Permissive Hypotension: What’s New in Fluid Resuscitation in the Management of
Istanbul Research and Training Hospital, Department of Emergency Medicine, Turkey
Submission: May 29, 2018; Published: July 19, 2018
*Corresponding author: Ozgur Karcioglu, Emergency Physician, Istanbul Research and Training Hospital, Department of Emergency Medicine, Istanbul, Turkey.
How to cite this article: Ozgur Karcioglu. Permissive Hypotension: What’s New in Fluid Resuscitation in the Management of Hemorrhagic Shock?.
J Anest & Inten Care Med. 2018; 7(2): 555708. DOI: 10.19080/JAICM.2018.07.555708
This review addresses up-to-date recommendations on evaluation and management of the patient with hemorrhagic shock in the emergency setting. The endpoints recognized to monitor perfusion and oxygenation status of the victim are presented. Although it is traditionally recommended that patients should be `filled in` using crystalloid and even colloids, numerous complications secondary to such policy has led to a current trend towards permissive hypotension in trauma patients as opposed to over resuscitation. Day by day, the policy of judicious fluid administration to maintain the mean arterial pressure with lower-than-usual mean arterial pressures (around 65 mmHg) is set as the standard of care.
It is not a prophecy that there will be much more mass casualties affecting human being in this century. Additionally, hi-tech mass transportation using imported technologies are known to cause much more frequent incidents in developing countries, along with other man-made disasters. Therefore, it is not surprising to see that trauma resuscitation is a hot debate again nowadays. Primary care and emergency physicians should be well prepared to encounter a higher toll of victims with blood loss and Hemorrhagic Shock (HS) resulting from mass casualties as well as from individual accidents and suicides.
In brief, shock is a condition caused by inadequate blood flow to meet the metabolic demands of tissues to maintain basic processes for life. Shock is the final common pathway of many kinds of insults, classically including hypovolemic, septic, cardiac, or neurologic impairment. In the recent decades, the term `distributive` shock is used more commonly to comprise anaphylactic, septic and neurogenic subtypes, while `obstructive` shock is used to depict the low-perfusion state in conditions such as tension pneumothorax, cardiac tamponade, and massive pulmonary embolism. Among all, HS is one of the commonest causes of death in victims of trauma following Traumatic Brain Injury (TBI) [1,2]. Therefore, the key principle in the primary survey is to evaluate the oxygenation and ventilation, followed by the hemodynamic status and tissue perfusion of the victim.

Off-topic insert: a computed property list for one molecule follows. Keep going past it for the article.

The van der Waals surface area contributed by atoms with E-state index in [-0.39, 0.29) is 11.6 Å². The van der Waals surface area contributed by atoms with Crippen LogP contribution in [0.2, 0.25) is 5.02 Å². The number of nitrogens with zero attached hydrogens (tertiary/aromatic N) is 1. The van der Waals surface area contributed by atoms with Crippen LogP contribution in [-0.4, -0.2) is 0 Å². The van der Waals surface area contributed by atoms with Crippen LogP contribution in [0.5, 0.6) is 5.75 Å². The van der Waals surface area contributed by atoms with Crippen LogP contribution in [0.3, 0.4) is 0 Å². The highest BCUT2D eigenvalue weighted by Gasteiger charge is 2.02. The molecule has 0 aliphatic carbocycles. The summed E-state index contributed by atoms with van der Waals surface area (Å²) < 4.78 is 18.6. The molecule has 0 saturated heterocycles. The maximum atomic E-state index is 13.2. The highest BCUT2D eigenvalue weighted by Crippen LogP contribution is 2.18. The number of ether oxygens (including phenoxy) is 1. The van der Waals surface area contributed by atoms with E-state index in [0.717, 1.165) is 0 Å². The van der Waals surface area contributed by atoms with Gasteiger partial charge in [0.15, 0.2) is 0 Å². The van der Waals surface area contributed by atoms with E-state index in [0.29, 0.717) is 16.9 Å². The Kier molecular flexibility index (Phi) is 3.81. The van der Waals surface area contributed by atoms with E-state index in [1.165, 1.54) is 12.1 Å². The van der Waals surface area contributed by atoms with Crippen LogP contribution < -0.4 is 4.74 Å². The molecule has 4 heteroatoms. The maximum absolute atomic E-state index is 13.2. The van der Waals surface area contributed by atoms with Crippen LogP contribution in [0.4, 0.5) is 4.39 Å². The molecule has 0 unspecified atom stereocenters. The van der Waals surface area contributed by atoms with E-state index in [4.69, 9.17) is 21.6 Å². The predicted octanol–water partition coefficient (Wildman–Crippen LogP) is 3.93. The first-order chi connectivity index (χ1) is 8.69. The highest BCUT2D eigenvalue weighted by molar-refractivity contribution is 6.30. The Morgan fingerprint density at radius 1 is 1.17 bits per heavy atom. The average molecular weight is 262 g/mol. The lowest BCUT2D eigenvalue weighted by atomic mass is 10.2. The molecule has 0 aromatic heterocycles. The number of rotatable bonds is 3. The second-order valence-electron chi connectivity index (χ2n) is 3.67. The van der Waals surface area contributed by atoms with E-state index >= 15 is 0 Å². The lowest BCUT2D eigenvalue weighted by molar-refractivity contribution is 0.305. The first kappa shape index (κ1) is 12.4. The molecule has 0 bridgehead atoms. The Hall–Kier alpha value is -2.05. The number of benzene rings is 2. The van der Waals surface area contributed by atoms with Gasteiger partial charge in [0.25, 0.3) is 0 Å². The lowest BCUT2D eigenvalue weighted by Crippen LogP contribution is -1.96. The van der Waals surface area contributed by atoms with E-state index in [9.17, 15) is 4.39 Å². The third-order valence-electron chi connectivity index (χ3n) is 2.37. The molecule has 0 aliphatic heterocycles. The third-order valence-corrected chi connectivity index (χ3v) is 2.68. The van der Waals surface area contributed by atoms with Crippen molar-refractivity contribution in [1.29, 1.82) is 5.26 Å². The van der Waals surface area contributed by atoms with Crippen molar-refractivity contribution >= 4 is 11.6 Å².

Another rule of thumb involves continuous monitoring for hemorrhage and efficacy of resuscitation .
Markers and endpoints of fluid resuscitation in HS
Roughly, monitoring adjuncts in shock management can be classified as hemodynamic vs. oxygenation parameters, and can also be divided as non-invasive and invasive tools as summarized in Table 1. Besides heart rate and Blood Pressure (BP), clinical assessment for blood loss should employ capillary refill, skin temperature and color, mental status, and urine output . Unfortunately, these parameters are not sensitive or specific to identify early hemorrhage . Among many tools proposed to evaluate severity of shock and resuscitation. efficacy so far (Table 1), few proved practical and routinely feasible in the Emergency Department (ED) setting. BP is known to be a poor predictor for tissue O2 delivery (DO2). A decrease in BP only occurs in Class III shock in the classification employed in ATLS that heralds impending multiorgan failure and consequently, a grave outcome. Thus, it is a rather late sign to screen for a proper trauma management strategy. Besides the `classical` vital signs, lactate and Base Deficit (BD) can be regarded practical and useful in the acute setting. Lactate and BD are the most commonly utilized indicators which yield accurate information on anaerobic glycolysis. Lactate is a measure of O2 debt, which is an important characteristic of shock states. BD is a rough measure of global tissue acidosis which is an indirect indicator of tissue perfusion. It was pointed out
that BD could remain abnormal despite improvements in Mean
Arterial Pressure (MAP), CO, mixed venous O2 saturation, and
oxygen extraction in an animal model of HS .
Known or suspected injuries, vital signs, extent of
hemorrhage, available resources, and need for transfer guide the
management in the ED and trauma bay. The search for the source
of hemorrhage should occur simultaneously with the institution
of volume infusion. A minimum of two 16-gauge intravenous
catheters should be established in adults . New and practical
venous access options such as intraosseous devices supplanted
the `traditional` venous cut-down. Resuscitation of patients with
HS traditionally consisted of large volumes of fluids in order to
restore tissue perfusion. Most respected protocols i.e. Advanced
Trauma Life Support (ATLS) recommend to begin with infusing
2 L of crystalloid followed by packed Red Blood Cells (RBC) and
plasma tailored for the patient’s general response and blood
pressure (BP) . However, there is virtually no scientific evidence
proving the need for prompt Fluid Resuscitation (FR) in HS . If
the patient responds to the initial volume adequately and rapidly,
one can say that the injury was not very severe and blood loss
was relatively small. In these cases an infusion of a balanced saline
solution can be sufficient treatment.
If resuscitation of all critically ill patients is taken into
account, researchers point out that the choice of fluid has a
small or no effect on mortality [7,8]. In contrast, when only